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  • Bob Schacht
    ... Dennis, I agree with you. Years ago on Crosstalk, I had an extended conversation with Stevan Davies and others about what the essence of the Gospels was,
    Message 1 of 48 , Jan 17, 2011
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      At 08:42 AM 12/29/2010, Dennis Goffin wrote:
      > You say "What I think "the Gospel of God" means in this
      > particular line of Mark (early in that text, be it noted) is
      > precisely what it says, and what John the Baptist would have meant
      > by it: the Good news about God is that God forgives, and that
      > repentance accordingly saves. John (if we believe Mark, and even if
      > we don't, it is probably relevant to what Mark says elsewhere) was
      > pulling large crowds on the law or less this proposition: the
      > chance to be forgiven, and thus cleansed of sin, and thus made fit
      > for the Good Option which was going to appear very soon, along with
      > a highly undesirable Bad Option."
      > In my Bible, however, the phrase that I read is the
      > gospel of the kingdom of God, a totally different
      > proposition. This is what all the parables about the kingdom were
      > about. What is the Good Option about, if it isn't about this? ...

      I agree with you. Years ago on Crosstalk, I had an extended
      conversation with Stevan Davies and others about what the essence of
      the Gospels was, and after considering many things, the one thing we
      could both absolutely agree on was that the historical Jesus,
      whatever else he might have said, was clearly interested in the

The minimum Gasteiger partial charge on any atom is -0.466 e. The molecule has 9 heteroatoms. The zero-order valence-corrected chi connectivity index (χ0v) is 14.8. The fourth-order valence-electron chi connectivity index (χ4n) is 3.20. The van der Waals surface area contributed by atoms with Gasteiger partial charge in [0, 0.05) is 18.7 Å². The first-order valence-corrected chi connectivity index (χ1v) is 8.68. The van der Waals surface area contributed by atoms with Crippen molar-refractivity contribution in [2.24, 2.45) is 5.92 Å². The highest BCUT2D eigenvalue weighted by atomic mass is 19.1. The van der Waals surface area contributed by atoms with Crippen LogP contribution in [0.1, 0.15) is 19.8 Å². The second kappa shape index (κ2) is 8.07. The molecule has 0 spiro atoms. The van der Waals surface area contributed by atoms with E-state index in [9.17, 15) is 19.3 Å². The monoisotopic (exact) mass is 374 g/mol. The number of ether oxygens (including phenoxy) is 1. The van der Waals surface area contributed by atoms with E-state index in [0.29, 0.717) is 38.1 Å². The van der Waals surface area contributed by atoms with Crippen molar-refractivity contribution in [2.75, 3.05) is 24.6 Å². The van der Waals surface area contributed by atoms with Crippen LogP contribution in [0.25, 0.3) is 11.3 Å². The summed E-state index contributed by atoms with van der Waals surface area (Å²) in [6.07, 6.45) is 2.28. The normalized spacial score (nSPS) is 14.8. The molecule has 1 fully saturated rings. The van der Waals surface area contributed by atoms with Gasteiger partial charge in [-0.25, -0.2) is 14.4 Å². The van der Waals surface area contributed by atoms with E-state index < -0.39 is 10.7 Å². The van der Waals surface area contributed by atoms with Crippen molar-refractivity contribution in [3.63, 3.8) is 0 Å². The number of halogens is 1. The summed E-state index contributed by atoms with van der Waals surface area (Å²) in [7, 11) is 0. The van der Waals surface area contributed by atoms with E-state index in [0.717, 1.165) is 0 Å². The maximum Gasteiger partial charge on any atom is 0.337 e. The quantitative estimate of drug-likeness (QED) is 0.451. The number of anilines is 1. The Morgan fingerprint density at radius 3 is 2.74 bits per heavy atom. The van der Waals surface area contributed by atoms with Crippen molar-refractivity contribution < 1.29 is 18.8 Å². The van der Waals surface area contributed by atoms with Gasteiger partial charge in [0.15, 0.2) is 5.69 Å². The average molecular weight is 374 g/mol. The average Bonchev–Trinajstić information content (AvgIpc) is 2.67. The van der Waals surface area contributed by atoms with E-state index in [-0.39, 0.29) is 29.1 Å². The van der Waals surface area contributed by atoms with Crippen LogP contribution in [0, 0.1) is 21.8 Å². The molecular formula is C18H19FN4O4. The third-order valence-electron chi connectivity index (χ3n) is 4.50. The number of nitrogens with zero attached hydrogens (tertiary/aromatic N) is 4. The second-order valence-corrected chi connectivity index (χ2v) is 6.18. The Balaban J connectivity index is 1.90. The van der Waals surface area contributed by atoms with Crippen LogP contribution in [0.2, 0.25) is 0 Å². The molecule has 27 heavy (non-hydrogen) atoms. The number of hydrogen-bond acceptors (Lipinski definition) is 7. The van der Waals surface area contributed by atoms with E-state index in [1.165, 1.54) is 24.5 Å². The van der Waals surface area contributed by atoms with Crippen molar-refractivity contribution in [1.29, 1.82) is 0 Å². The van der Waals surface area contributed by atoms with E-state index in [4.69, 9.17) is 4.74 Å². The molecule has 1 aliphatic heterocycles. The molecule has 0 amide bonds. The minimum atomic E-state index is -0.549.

*kingdom of God*. However, if there were a Gospel of God associated
      with all his talk about that kingdom, we could not agree on what the
      historical Jesus said about it.

      So I think that you are right to return the emphasis to talk about
      the *kingdom* of God. People will argue this and that about what he
      said about the kingdom, but counter-arguments can also be found for
      every such thesis, even if they are not re-posted every time such an
      argument is presented.

      The Jesus Seminar came somewhat to the same conclusion. In The Five
      Gospels, (pp. 40f, 136f) they agreed that the historical Jesus did,
      indeed, talk about the Kingdom of God (or, as they translate it,
      God's Imperial Rule), but found it difficult to state firm
      conclusions about it. They wrote (p. 137),
      The Fellows of the Jesus Seminar are inclined to the second option:
      Jesus conceived of God's Rule as all around him but difficult to
      discern. God was so real for him that he could not distinguish God's
      present activity from any future activity. He had a poetic sense of
      time in which the future and the present merged, simply melted
      together, in the intensity of his vision. But Jesus' uncommon views
      were obfuscated by the more pedestrian conceptions of John, on the
      one side, and by the equally pedestrian views of the early Christian
      community, on the other.
      It is not often that I hear John's gospel described as "pedestrian,"
      and it is even less often that we hear the Jesus Seminar giving much
      credence to John's testimony. But their analysis should be sufficient
      warning against the uncritical acceptance of any theory of what Jesus
      meant by the Kingdom of God, much less any proposed "Gospel of God."

      Bob Schacht
      Northern Arizona University

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    • RSBrenchley@aol.com
      Message 48 of 48 , Jan 30, 2011
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        <<Ariel, D.T., A Survey of Coin Finds in Jerusalem,
        Liber Annuus 32, 1982, pp 273-326.

        Unless we have an old print copy in the pre-1985 stack here,
        the data for denarii in Jerusalem is out of reach
        just now, so, at least for the time being, I'll just shift to your
        view that there weren't that many around in the city.

        David M.>>

        I'm having trouble getting hold of it as well, so I'll have to go by
        memory, unfortunately. I did contact Ariel himself, but he's got nothing beyond
        a single paper copy. While it's not strictly on topic, I do have H Gitler's
        (Liber Annuus 1996), which covers bronze coinage from the city. No
        imperial bronze is recorded from before the 4th Century, after the abolition of
        the provincial mints, and their replacement with imperial ones.


        Robert Brenchley
        Birmingham UK

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